Now here was some classic wasteland construction. Corrugated iron, girders, and tarps had been hauled into the stands and piled up on top of each other to make some kind of shanty residences. Laundry hung off ropes strung between them, and foals chased each other around the narrow metal sheets bridging some of the higher shacks. The field had been converted into a town square, with more shacks all facing some hovel in the middle. The far edges of the field were ploughed, and some sad-looking crops stuck out of the ground. Ponies milled about with big hats on, and more ponies slumped in the shade of awnings with crude fans blowing. I saw an awful lot of Stable jumpsuits, and the more I looked, the more I saw old Stable fittings - enough that I already had some questions I wanted to ask. I hurried into town to get some shade.
The central building was an open-plan seating area with a bar near the middle. The sandpaper-faced cowboys swinging on their chairs gave me a brief glance, and returned to smoking. A filly jumped on the table after spotting my wings and squealed, "Look mama, it's a pegasoosus! Pegeesoo. Pegoose. Pegajesus. Papajegus!" Her mother, saggy-faced and covered in dirt-stains, grabbed her off the table and carried her off with their breakfast in a hurry. The kid waved after me. "Bye, Mrs. Peggysauce!"
I slided towards the bar and occupied a stool. I tapped my glasses forward, looking at the raisin of a bartender. What was it about this place that made all these ponies so rough-looking? "Water and repairs. Preferably in that order." I did my best to neutralise my accent.
"Caps?" she grunted.
"Oh yeah, those things." After an awkwardly long root in my bags, I found that Winchester had not robbed me. He'd rearranged everything, but it was still all there. I spilled out a dozen or so.
She squinted at them. "How much water are you lookin' for? You couldn't dunk a mouse in twelve caps' worth."
"Are you telling me that in all of the Stable-Tec merchandise you've got lying around, you don't have a water talisman?"
"Course we do. And that has to serve the whole town plus crops, in this sun. So you gotta make it worth our while sappin' our supply. Thirty caps."
I grumbled and dumped out the dough. "This fucking desert."
She smirked as she slid the caps into a drawer and turned to a keg behind the bar. "Ain't that the truth." She returned with a scuffed plastic bottle with the top cut off. Even their glasses were improvised. I started chugging right away. It was warm, and there was something metallic in the taste, but I didn't care that much. "Go around the back, out the corner, and the repair shop is the one with the big shutter. Look for the space cat. Y'can't miss it."
"Space wh-... okay, sure." I know I was already a long way from home, but something was particularly weird with ponies from San Cimarron. This place was screwing with me as much as I tried to screw with it.
The alley she directed me to was partly shaded by netting and tarps bridging the two buildings either side. A sign hung out of one of the shacks, with a flickering spotlight on it: Satellite Sam. Oh. Space cat. Right. Even if the sign was originally inside the stadium - which was doubtful unless this diner chain was seriously aggressively franchised - why it was being used for a repair shop remained beyond me. I plodded up to the open shutter behind it, with the flickering neon 'open' sign hanging from the gutter above, nearly washed out by the sunlight. The smell of engine grease and ozone bowled me over. My daylight-adjusted eyes took time to find things in the dim of the shack.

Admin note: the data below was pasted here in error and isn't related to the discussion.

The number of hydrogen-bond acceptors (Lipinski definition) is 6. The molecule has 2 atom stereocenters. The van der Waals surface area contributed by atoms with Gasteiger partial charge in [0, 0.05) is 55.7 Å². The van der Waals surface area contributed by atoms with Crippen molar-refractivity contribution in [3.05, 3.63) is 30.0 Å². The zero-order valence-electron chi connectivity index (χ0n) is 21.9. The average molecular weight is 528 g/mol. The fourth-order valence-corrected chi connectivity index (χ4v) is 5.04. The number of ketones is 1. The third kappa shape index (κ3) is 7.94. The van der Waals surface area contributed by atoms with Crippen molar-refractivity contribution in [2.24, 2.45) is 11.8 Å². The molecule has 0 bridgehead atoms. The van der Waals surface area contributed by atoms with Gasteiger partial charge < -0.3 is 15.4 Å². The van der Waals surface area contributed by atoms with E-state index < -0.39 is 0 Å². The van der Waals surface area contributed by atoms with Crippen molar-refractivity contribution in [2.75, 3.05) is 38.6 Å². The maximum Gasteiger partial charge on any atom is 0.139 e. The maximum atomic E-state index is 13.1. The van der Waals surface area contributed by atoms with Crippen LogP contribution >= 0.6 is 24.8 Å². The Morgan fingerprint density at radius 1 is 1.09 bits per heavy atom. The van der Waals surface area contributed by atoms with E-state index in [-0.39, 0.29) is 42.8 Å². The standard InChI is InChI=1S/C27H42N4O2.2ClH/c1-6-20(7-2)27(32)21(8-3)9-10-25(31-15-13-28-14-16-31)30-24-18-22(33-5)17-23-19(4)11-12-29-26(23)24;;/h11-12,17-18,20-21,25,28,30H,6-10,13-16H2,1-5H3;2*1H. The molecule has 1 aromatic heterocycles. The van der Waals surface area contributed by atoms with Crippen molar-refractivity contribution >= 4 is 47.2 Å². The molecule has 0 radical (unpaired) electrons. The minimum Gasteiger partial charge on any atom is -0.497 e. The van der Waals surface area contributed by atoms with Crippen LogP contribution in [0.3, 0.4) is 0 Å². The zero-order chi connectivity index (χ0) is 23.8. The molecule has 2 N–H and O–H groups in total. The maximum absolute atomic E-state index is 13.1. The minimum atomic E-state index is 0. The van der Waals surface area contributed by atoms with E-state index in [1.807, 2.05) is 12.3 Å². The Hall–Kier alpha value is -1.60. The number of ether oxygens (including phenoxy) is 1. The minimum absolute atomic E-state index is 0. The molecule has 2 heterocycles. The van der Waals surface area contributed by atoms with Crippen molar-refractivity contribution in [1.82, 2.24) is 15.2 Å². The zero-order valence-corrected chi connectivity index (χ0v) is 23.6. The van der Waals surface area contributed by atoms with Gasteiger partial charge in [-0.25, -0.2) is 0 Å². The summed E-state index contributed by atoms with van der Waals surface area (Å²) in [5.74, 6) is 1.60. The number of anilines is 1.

"Need something?" The voice made me jump. I thought it was a radio talking to me. All I could see from the direction was a circle of yellow light with horizontal grating that might have been the tuning dial, and the voice was this smooth tenor, in a neutral, broadcast Equestrian accent, filtered through the tinny quality of a small radio speaker.
Naturally, all I could do at this point was forget how to talk. "Bwah?"
"Did you come in here looking for something, or are you just going to rearrange all my tin cans?"
The light moved, accompanied by the thudding clang of solid metal on concrete. When I realised what I was looking at, I lifted my novelty glasses out of the way and squinted. "Whoa."
"Yeah, get the staring out of your system. New in town, eh?" The light was an eye in a metal face, on a metal pony body. The other eye was a camera lens and some loose wiring sticking out of a recess that had a matching eye at one point. Pistons filled in for muscles on skeletal legs, a bent antenna stuck out behind him, boxes with electrical hazard warnings and vacuum tubes stuck out of a metal plate chest, corrugated rubber tubes shielded his neck and a few joints, and an unmoving snout had vents along the chin. Where a mouth should have been, there was a hatch, which didn't move when he talked. The cherry on top was a U-235 trucker hat, with a hole in it, and an antenna poking through the hole.
At some point in my vacant staring, he lifted a leg and waved it in front of my face. "Yoohoo? Ground control to Major Horse? I'm actually on the job here."
I shook myself back to earth and replaced my glasses. "Right! Yeah. Uhm..." I scratched the back of my head trying to think of reasons to waste this toaster's time. The tug of a bit of duct tape on my mane gave me one. "Just a quick thing! My computer thing here."
I lifted a leg to show off the franken-wristwatch. He looked down, and one of his eyes made a whirr. "That is the shittiest Pipbuck I have ever seen."
I snorted. "I know, right? The strap on it kinda... never was, but the duct tape is annoying. Think you can whack a proper belt on to it?"
"I might have one lying around." He turned over to one of the junk-covered tables. He swept a Steel Ranger helmet off of a toolbox to look inside it.
"You're losing your head," I chortled.
"I've got spares. The better question is, have you got caps?"
"Lemme see if I have anything left over after the right mugging that was getting a bloody glass of water in this pit."